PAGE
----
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The language of critique is effective . . . to the extent to which it overcomes the given grounds of opposition and opens up a space of "translation"; a place of hybridity, figuratively speaking, where the construction of a political object that is new, neither the one nor the Other, properly alienates our political expectations. . . .

—Homi Bhabha, "The Commitment to Theory"

The border as metaphor has become hollow. Border aesthetics have been gentrified and border culture as a Utopian model for dialog is temporarily bankrupt. But the border as a region of political injustice and great human suffering still exists. The border re-Modern Fiction Studies, Volume 40, Number 1, Spring 1994. Copyright © by Purdue Research Foundation. All rights to reproduction in any form reserved. mains [End Page 119] an infected wound on the body of the continent, its contradictions more painful than ever; its supremacist groups still hunting migrant workers as sport; its vigilantes pointing their car lights south; its helicopters and police dogs terrorizing Mexican and Central American peasants who come to feed this country. Sadly, the border remains unchanged.

—Guillermo Gómez-Peña, "Death on the Border: A Eulogy to Border Art"

Metaphors abound in literature about the U.S.-Mexico border. It has been called a desert, a scar, a scab, a wasteland, a laboratory of the human condition, a war zone, a tortilla curtain, and a geopolitical wound, among other things. These metaphors reflect the range of attitudes about this international boundary line as either a place of pain, a site of violence, neglect and waste, or an uncontrolled "free" zone of capitalist activity, poverty, and vice, and as a gateway for human traffic into the "land of opportunity." In popular discourse on the border, its residents and migrants are often reduced to stereotypes born from a media-generated hysteria. These people are "terrorists," "drug smugglers and dealers," "international criminals," or, as one editorialist put it in 1988, they are "the dregs of the earth and certainly the enemies of freedom" (San Diego Union, qtd. in Joselit 122).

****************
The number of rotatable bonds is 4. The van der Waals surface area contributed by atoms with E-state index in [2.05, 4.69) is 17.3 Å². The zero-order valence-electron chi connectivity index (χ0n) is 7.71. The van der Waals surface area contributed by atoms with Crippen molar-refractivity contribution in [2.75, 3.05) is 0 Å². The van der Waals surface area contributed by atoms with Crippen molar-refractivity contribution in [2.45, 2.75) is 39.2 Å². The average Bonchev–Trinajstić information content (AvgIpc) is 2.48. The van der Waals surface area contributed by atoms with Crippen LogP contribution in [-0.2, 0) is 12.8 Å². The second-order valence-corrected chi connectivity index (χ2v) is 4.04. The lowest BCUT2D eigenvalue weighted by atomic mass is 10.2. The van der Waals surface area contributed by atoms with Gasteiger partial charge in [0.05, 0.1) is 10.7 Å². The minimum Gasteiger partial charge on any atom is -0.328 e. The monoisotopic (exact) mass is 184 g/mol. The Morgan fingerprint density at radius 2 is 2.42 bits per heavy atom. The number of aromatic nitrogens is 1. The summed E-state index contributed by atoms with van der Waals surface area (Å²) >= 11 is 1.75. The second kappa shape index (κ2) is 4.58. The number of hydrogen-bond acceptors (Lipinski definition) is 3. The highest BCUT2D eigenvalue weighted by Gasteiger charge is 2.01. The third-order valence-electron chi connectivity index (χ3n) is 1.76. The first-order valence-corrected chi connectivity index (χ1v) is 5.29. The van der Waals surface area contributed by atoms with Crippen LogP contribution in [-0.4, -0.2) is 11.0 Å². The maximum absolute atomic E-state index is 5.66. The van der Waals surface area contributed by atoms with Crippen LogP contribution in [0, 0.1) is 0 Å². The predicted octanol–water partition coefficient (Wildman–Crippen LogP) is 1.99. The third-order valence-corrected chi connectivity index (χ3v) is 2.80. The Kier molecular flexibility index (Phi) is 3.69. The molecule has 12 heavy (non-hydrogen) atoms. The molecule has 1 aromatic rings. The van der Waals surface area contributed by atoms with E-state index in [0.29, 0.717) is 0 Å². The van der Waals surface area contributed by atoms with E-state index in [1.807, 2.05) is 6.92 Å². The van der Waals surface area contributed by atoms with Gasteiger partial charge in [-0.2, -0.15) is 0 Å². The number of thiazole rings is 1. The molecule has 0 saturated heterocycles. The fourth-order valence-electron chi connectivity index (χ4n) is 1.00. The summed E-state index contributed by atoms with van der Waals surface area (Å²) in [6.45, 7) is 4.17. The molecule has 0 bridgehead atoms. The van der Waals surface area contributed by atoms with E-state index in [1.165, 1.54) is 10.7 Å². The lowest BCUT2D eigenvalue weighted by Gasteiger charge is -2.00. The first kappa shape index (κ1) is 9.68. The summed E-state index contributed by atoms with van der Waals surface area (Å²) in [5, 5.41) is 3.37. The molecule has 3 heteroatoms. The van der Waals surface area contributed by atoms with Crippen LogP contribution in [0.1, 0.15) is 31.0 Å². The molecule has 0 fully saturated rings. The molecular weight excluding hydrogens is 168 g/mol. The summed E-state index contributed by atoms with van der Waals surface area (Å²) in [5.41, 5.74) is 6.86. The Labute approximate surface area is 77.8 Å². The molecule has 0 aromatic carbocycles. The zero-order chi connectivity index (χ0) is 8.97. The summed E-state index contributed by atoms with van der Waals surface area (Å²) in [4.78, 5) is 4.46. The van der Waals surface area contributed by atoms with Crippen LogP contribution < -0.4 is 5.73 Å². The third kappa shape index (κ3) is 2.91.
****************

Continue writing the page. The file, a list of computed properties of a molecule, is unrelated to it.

It is difficult not to use metaphors when talking about the U.S.-Mexico border. Plain, descriptive, everyday terms seem inadequate and inappropriate for articulating the lived material, cultural, and social reality that has emerged around and across this international boundary. Despite the difficulty of "translating" border experience, in the last decade a vast border discourse has emerged whose primary vehicle is language, although many multi-media presentations, particularly those of visual and performance artists, also use imagery to deliver a message about the border. From the hallways of academia, where border studies programs are being rapidly developed throughout Southwestern institutions of higher education, to the offices of legislators and lawyers, who address the tangible human dimension of the consequences of migration and predict or strategize about the benefits or liabilities of free trade, to the streets, where artists and activists from both ends of the political spectrum [End Page 120] attempt to influence public opinion, the border has come to occupy a preeminent place in the national conscience.

This essay brings together works from various narrative and discursive sites and disciplines in order to map out the border as a site of exchange, negotiation, subversion, and violence. The books reviewed here were chosen because they challenge popular wisdom about the people, the culture, and the economy that characterize both sides of the border. In the context of the recently approved econo-centric North American Free Trade Agreement (NAFTA), a reading of these texts offers a way to register and mark the emergence of other multinational alliances, including the creation of specialized institutions and bi-national organizations responding to the discourse of cultural and economic development. Many of these texts reveal the failure of NAFTA to take into account the human realities of borders—the particulars of cultural, economic, and social exchange that occur daily. Taking the social and political nature of the border as their subject, the writers, artists, academics, and activists addressed in this review of border narratives have configured the border in a variety of ways. Some of these writings are efforts to speak for "subaltern" classes of people that occupy the vast...

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